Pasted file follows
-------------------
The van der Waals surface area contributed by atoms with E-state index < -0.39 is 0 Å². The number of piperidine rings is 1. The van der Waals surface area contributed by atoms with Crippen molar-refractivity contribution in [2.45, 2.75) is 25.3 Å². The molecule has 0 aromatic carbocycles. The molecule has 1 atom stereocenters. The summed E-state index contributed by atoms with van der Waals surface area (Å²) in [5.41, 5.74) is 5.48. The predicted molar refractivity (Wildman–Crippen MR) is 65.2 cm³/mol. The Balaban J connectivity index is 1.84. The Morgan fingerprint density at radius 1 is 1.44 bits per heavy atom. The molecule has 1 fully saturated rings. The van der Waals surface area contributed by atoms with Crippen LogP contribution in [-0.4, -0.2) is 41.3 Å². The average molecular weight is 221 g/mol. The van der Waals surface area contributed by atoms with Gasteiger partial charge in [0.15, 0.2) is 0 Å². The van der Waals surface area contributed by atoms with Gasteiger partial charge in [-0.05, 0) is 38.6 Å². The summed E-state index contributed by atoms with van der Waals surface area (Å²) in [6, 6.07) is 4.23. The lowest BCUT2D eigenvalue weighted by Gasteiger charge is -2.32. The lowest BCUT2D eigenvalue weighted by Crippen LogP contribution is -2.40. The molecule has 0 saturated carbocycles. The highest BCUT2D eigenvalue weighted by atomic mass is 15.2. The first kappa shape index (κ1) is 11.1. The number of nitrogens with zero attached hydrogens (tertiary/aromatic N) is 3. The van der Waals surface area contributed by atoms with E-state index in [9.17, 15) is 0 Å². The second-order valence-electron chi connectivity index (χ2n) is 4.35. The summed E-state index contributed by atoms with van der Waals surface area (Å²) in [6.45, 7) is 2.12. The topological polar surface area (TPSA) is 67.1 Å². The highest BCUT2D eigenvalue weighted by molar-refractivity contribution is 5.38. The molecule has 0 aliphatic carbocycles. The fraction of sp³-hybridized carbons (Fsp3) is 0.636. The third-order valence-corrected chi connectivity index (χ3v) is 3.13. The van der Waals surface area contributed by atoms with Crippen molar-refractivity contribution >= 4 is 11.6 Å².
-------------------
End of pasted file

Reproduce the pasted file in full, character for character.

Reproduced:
The van der Waals surface area contributed by atoms with E-state index < -0.39 is 0 Å². The number of piperidine rings is 1. The van der Waals surface area contributed by atoms with Crippen molar-refractivity contribution in [2.45, 2.75) is 25.3 Å². The molecule has 0 aromatic carbocycles. The molecule has 1 atom stereocenters. The summed E-state index contributed by atoms with van der Waals surface area (Å²) in [5.41, 5.74) is 5.48. The predicted molar refractivity (Wildman–Crippen MR) is 65.2 cm³/mol. The Balaban J connectivity index is 1.84. The Morgan fingerprint density at radius 1 is 1.44 bits per heavy atom. The molecule has 1 fully saturated rings. The van der Waals surface area contributed by atoms with Crippen LogP contribution in [-0.4, -0.2) is 41.3 Å². The average molecular weight is 221 g/mol. The van der Waals surface area contributed by atoms with Gasteiger partial charge in [0.15, 0.2) is 0 Å². The van der Waals surface area contributed by atoms with Gasteiger partial charge in [-0.05, 0) is 38.6 Å². The summed E-state index contributed by atoms with van der Waals surface area (Å²) in [6, 6.07) is 4.23. The lowest BCUT2D eigenvalue weighted by Gasteiger charge is -2.32. The lowest BCUT2D eigenvalue weighted by Crippen LogP contribution is -2.40. The molecule has 0 saturated carbocycles. The highest BCUT2D eigenvalue weighted by atomic mass is 15.2. The first kappa shape index (κ1) is 11.1. The number of nitrogens with zero attached hydrogens (tertiary/aromatic N) is 3. The van der Waals surface area contributed by atoms with E-state index in [9.17, 15) is 0 Å². The second-order valence-electron chi connectivity index (χ2n) is 4.35. The summed E-state index contributed by atoms with van der Waals surface area (Å²) in [6.45, 7) is 2.12. The topological polar surface area (TPSA) is 67.1 Å². The highest BCUT2D eigenvalue weighted by molar-refractivity contribution is 5.38. The molecule has 0 aliphatic carbocycles. The fraction of sp³-hybridized carbons (Fsp3) is 0.636. The third-order valence-corrected chi connectivity index (χ3v) is 3.13. The van der Waals surface area contributed by atoms with Crippen molar-refractivity contribution >= 4 is 11.6 Å².